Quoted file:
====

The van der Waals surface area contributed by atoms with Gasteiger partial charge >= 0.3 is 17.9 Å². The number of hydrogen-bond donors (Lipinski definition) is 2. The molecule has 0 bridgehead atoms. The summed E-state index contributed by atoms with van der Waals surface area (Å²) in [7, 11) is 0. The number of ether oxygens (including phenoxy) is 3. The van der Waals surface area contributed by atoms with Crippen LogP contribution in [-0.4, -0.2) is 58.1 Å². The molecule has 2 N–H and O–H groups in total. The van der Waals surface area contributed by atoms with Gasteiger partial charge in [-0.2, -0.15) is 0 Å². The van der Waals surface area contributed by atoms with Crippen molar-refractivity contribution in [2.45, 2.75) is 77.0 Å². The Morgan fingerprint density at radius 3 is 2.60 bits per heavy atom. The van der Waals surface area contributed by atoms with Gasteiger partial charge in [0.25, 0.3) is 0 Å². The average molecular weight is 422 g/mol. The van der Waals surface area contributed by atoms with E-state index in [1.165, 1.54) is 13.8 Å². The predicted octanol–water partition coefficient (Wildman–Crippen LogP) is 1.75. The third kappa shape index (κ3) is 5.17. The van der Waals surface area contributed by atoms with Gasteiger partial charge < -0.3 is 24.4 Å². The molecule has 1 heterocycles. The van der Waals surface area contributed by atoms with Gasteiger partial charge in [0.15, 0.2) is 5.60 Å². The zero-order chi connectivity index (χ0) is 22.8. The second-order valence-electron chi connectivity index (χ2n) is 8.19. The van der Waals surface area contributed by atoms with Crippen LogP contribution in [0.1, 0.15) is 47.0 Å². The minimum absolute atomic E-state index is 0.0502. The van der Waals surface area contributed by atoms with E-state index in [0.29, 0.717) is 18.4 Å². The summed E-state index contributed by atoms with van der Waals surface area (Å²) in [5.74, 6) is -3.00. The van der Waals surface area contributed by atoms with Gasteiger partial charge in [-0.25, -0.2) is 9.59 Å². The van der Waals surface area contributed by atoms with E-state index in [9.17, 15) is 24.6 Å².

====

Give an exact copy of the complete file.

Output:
The van der Waals surface area contributed by atoms with Gasteiger partial charge >= 0.3 is 17.9 Å². The number of hydrogen-bond donors (Lipinski definition) is 2. The molecule has 0 bridgehead atoms. The summed E-state index contributed by atoms with van der Waals surface area (Å²) in [7, 11) is 0. The number of ether oxygens (including phenoxy) is 3. The van der Waals surface area contributed by atoms with Crippen LogP contribution in [-0.4, -0.2) is 58.1 Å². The molecule has 2 N–H and O–H groups in total. The van der Waals surface area contributed by atoms with Gasteiger partial charge in [-0.2, -0.15) is 0 Å². The van der Waals surface area contributed by atoms with Crippen molar-refractivity contribution in [2.45, 2.75) is 77.0 Å². The Morgan fingerprint density at radius 3 is 2.60 bits per heavy atom. The van der Waals surface area contributed by atoms with Gasteiger partial charge in [0.25, 0.3) is 0 Å². The average molecular weight is 422 g/mol. The van der Waals surface area contributed by atoms with E-state index in [1.165, 1.54) is 13.8 Å². The predicted octanol–water partition coefficient (Wildman–Crippen LogP) is 1.75. The third kappa shape index (κ3) is 5.17. The van der Waals surface area contributed by atoms with Gasteiger partial charge < -0.3 is 24.4 Å². The molecule has 1 heterocycles. The van der Waals surface area contributed by atoms with Gasteiger partial charge in [0.15, 0.2) is 5.60 Å². The zero-order chi connectivity index (χ0) is 22.8. The second-order valence-electron chi connectivity index (χ2n) is 8.19. The van der Waals surface area contributed by atoms with Crippen LogP contribution in [0.1, 0.15) is 47.0 Å². The minimum absolute atomic E-state index is 0.0502. The van der Waals surface area contributed by atoms with E-state index in [0.29, 0.717) is 18.4 Å². The summed E-state index contributed by atoms with van der Waals surface area (Å²) in [5.74, 6) is -3.00. The van der Waals surface area contributed by atoms with Gasteiger partial charge in [-0.25, -0.2) is 9.59 Å². The van der Waals surface area contributed by atoms with E-state index in [9.17, 15) is 24.6 Å².